Sunday afternoon I went to the Met as part of an assignment from my Art History class. I was supposed to go there, find a sculpture, either Greek, African, Indian, or Egyptian, and then write a 3 page paper detailing its form and presentation. I had this wonderful plan in my head. I would show up, find a sculpture, pull out my laptop, and write the paper on the spot, while looking at the piece. I thought that would best enable me to write a good paper on the form, while looking at the form of the sculpture, there in person. After writing the paper, or at least the first draft, I would pack my laptop back into my bag and look at the exhibits until it was time for the museum to close. Unfortunately, things didn’t work out quite the way I’d hoped.
When I arrived at the Met, the place was packed, but that’s to be expected. As soon as I went through the front doors, there was a security check point, also not unexpected. When I opened my backpack for inspection and the guard started yelling “Laptop! Laptop! Laptop!” I was taken aback. I half expected to be bum rushed by guards and moved to a secure inspection area. I was shuffled off to the side, but under my own power. I had to go to the security desk to get a yellow security exception form. For a laptop. I also had to open the laptop and turn it on, probably to prove that it’s a working laptop and not a shell packed with explosives. I was fine with all this. The Met houses an incredible amount of art of priceless value. What bothered me, though, were the instructions I received afterward.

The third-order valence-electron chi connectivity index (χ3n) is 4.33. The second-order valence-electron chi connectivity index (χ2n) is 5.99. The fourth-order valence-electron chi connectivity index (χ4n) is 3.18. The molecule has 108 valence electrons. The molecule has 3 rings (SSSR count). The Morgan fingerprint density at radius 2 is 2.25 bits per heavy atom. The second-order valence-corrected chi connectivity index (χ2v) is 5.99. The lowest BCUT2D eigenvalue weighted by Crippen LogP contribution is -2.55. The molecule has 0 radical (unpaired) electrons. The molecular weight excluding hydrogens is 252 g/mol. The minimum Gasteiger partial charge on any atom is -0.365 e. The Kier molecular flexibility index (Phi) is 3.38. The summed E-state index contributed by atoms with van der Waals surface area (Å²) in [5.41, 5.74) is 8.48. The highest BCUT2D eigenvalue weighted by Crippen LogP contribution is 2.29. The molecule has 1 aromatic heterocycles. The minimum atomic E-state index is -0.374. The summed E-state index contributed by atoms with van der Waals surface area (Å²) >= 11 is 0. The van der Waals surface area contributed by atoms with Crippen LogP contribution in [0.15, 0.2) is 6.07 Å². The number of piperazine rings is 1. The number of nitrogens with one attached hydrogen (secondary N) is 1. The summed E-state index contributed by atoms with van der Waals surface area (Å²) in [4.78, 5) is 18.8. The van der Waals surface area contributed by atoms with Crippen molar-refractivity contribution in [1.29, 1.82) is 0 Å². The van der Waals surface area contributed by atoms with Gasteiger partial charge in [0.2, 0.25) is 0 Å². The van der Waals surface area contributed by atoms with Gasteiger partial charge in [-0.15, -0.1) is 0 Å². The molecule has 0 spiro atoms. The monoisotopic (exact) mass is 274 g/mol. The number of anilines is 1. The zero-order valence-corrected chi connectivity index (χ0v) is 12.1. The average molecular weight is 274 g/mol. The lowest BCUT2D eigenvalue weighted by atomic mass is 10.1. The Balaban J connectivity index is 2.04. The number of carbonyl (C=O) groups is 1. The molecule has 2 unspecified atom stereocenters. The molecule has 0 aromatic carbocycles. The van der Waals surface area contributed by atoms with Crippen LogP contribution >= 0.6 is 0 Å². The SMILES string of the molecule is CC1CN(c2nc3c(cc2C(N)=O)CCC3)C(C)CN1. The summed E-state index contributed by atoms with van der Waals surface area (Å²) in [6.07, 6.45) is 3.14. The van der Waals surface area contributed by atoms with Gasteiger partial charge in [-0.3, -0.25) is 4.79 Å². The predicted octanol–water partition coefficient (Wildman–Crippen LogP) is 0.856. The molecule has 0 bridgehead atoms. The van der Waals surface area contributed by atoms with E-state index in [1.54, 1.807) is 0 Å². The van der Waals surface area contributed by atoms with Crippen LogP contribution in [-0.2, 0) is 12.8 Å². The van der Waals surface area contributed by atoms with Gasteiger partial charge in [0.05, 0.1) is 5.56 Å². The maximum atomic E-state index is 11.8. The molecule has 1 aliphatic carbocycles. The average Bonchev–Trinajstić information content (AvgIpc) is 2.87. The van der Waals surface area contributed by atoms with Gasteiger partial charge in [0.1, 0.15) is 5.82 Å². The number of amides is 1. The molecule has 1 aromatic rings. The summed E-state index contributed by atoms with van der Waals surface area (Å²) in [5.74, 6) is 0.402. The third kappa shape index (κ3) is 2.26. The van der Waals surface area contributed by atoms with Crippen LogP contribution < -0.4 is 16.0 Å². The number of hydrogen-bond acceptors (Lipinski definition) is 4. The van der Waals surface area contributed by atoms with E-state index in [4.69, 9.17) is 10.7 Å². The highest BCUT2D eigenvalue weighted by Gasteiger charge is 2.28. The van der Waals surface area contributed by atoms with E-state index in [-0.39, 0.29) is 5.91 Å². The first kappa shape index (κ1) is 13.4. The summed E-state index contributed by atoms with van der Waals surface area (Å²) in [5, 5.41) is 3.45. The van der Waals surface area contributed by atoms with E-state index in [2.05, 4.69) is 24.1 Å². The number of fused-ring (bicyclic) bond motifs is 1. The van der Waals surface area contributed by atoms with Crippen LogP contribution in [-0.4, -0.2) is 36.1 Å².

I was told that I had to carry my backpack in my hand. Putting my backpack on my back was not permitted. I can understand having my laptop checked to make sure it’s really a laptop. I can tolerate having to carry an exception form and I can deal with having to present it on request to any security guard that asks to see it. However, what possible purpose can it serve to require me to hold the backpack in my hand, as opposed to having it on my back? Whether it’s in my hand or on my back, it’s still the same backpack. Call me weak, but carrying a backpack in one hand that’s loaded down with books, notebooks, and a laptop gets heavy after a while, and switching it back and forth is a poor solution to just carrying it on my back. It also keeps one of my hands full, which meant that I couldn’t properly hold my camera to take photos of anything.
Luckily, before I lost patience and just left, I found myself in the African art section looking at a wooden sculpture with three faces that I knew would be the perfect piece to write my paper on, which I’ll post later this week or next. There were no benches to sit on, and after my treatment at the security desk I was worried that if I pulled out my laptop and actually turned it on and started using it, a flock of security guards would descend on me and demand I leave the museum, so I put my backpack down, took a dozen photos of the sculpture and then left the museum.
I wonder why they even bother to offer free wifi in the museum when they so obviously want to discourage anyone from bringing laptops? I saw the available open network message pop up in my phone’s notification area when I was checking an email. I can’t help but wonder if this nonsense of requiring people to carry bags that way was implemented to drive off students who were taking up space in the museum, writing papers, to make way for more tourists?
10 dollars (the recommended student donation for entry) pissed away for 45 minutes in the museum. Next time they’ll be lucky if I give them a dollar and a smile. Ya, I’ll be going back. How could you not? There’s a lot to see in there and the last time I went I was a little kid. I won’t be bringing my laptop with me though. That’s for sure.